Quarrying & Mining Magazine

C02 improved concrete

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This article is a précis based on an article originally printed in Concrete Infocus – the official publication of the National Ready Mixed Concrete Association.

Carbon dioxide emissions and cement production are usually a source of attack among the manmade climate change faithful and the industry has responded with a number of ways to reduce ‘cement emissions’.

So it is ironic that a method has been explored to recycle ‘captured’ carbon dioxide into concrete products. This involves collecting CO2 byproduct from industrial operations and injecting it into fresh concrete where it becomes chemically sequestered within the concrete.

After the CO2 is purified and compressed, it is transported to ready mixed concrete production facilities where it is incorporated into concrete during mixing. The result is that the CO2 is permanently embedded within the concrete, thereby becoming “sequestered” within the concrete as a mineral.

The authors of this research say that, in addition to it ‘green market’ appeal the addition of CO2 can actually improve the concrete’s material properties such as compressive strength.

A company called CarbonCure Technologies is offering the technology that allows for the sequestration of CO2 to the concrete industry in North America, after initially launching it to the masonry industry.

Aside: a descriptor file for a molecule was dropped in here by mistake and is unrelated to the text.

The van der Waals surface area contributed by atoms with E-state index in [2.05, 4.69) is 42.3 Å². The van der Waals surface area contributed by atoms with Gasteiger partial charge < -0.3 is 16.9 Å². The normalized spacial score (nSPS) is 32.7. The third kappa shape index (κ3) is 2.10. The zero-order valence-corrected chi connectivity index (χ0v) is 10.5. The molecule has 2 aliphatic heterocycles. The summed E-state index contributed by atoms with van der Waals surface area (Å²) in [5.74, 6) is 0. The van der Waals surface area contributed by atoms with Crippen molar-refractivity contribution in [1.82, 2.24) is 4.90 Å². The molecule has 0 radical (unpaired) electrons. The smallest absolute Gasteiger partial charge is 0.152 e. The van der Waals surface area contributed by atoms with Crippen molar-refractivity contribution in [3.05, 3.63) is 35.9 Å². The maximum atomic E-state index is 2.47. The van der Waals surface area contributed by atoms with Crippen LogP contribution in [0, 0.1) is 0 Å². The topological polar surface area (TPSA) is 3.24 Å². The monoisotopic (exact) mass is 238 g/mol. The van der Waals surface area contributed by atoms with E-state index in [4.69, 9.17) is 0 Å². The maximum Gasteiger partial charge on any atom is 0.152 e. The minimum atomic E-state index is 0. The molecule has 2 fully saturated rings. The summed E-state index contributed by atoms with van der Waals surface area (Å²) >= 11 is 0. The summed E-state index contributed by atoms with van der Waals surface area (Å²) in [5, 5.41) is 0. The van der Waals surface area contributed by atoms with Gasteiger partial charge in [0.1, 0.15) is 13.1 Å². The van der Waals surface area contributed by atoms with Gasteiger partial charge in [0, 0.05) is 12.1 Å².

The company says it is already installing its technology in several concrete plants across Canada and the US.

The technology is based on delivering CO2 to ready mixed concrete during production. A tank of liquid CO2 is connected to a gas control system and manifold and is then injected into the mixing drum where it reacts with the hydrating cement to produce a calcium carbonate product similar to limestone. Since the CO2 is converted into a solid, the CO2 sequestration is permanent.

To calculate the environmental benefits in a CO2 obsessed world, a project that uses 50,000 cubic yards (38227.743 cubic metres) of concrete could absorb the equivalent amount of CO2 that 25,000 trees or 460 acres of forest will absorb in a year.

As for the average compressive strength during two industrial trials of the CarbonCure Ready Mixed Concrete Technology at partner production facilities – results confirmed that the addition of CO2 resulted in a strength benefit exceeding 14 percent at all ages, including a 26 percent benefit at three days and 18 percent at 56 days.

More information: www.carboncure.com.

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